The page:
IN twilights of the waning year,
When days abridge their summer noise,
The cricket hushes us to hear
His brooding o’er the season’s joys.
His note is Nature’s retrospect,
That solaces her mind in change;
A hundred days of flowers are wrecked
And stranded on its tender range.
Broad dawns that stirred the lids of earth,
First breaths of the unsullied days,
Long hours whose only toil was mirth,
Whose sails we set for western bays,
And shook our sunset colors out
As signals to the evening star
That in the offing heat about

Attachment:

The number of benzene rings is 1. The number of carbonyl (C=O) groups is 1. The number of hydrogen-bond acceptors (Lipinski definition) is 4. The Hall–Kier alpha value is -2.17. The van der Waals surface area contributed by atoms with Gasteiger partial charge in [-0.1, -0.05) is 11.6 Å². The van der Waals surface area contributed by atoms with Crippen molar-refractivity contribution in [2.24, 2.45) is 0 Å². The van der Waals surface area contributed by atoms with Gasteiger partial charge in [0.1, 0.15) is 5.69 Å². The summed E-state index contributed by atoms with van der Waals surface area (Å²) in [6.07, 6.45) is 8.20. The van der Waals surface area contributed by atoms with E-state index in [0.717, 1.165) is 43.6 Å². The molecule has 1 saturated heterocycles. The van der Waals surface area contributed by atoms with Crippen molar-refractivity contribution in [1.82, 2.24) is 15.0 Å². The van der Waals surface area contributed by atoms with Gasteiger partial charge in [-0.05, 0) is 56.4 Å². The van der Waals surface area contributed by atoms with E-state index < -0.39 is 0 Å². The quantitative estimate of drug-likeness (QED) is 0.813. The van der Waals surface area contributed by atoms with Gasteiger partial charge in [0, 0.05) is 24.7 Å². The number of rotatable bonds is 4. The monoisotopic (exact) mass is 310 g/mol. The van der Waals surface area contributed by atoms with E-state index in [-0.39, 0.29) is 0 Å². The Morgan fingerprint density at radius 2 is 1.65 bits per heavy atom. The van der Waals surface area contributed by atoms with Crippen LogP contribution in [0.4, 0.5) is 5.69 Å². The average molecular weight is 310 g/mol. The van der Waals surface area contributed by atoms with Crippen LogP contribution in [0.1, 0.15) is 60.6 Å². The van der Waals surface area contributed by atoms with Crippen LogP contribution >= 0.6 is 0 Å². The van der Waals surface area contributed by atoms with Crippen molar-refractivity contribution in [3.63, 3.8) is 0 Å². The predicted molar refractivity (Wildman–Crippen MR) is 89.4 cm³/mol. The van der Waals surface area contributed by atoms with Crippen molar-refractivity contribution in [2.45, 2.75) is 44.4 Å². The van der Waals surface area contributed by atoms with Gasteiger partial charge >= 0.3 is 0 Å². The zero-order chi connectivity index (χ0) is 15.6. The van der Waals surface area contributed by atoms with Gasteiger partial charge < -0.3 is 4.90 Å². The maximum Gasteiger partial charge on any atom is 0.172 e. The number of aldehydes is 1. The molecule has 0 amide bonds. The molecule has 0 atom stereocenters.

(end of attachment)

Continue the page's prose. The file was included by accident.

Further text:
To show us reefs of dusk afar;
The summer nests that throbbed to keep
A blitheness in the silent trees
All night, to pipe us from our sleep, —
The cricket broods and thinks of these.
From empty nests the carols drop
To soft regret among the grass;
And stems no longer flame atop
To light short afternoons that pass.
My summer lays a pondering ear
Along the ground, and listens well,
As all the footsteps of the year
Upon the edge of distance swell;
They fade, they shrink to this thin tone,
On every trembling nerve it plays:
Of roses plucked, of meadows mown
It tells, of all my perfect days:
Of moments tuned by new delight,
Of thoughts that soared upon their wing
And balanced sung my secret plight, —
That whole surprise of blossoming;
Those bumpers of a dauntless vein,
Poured often as my June came near
To pledge to Nature’s new refrain:
That kiss — warm solstice of my year!
John Weiss.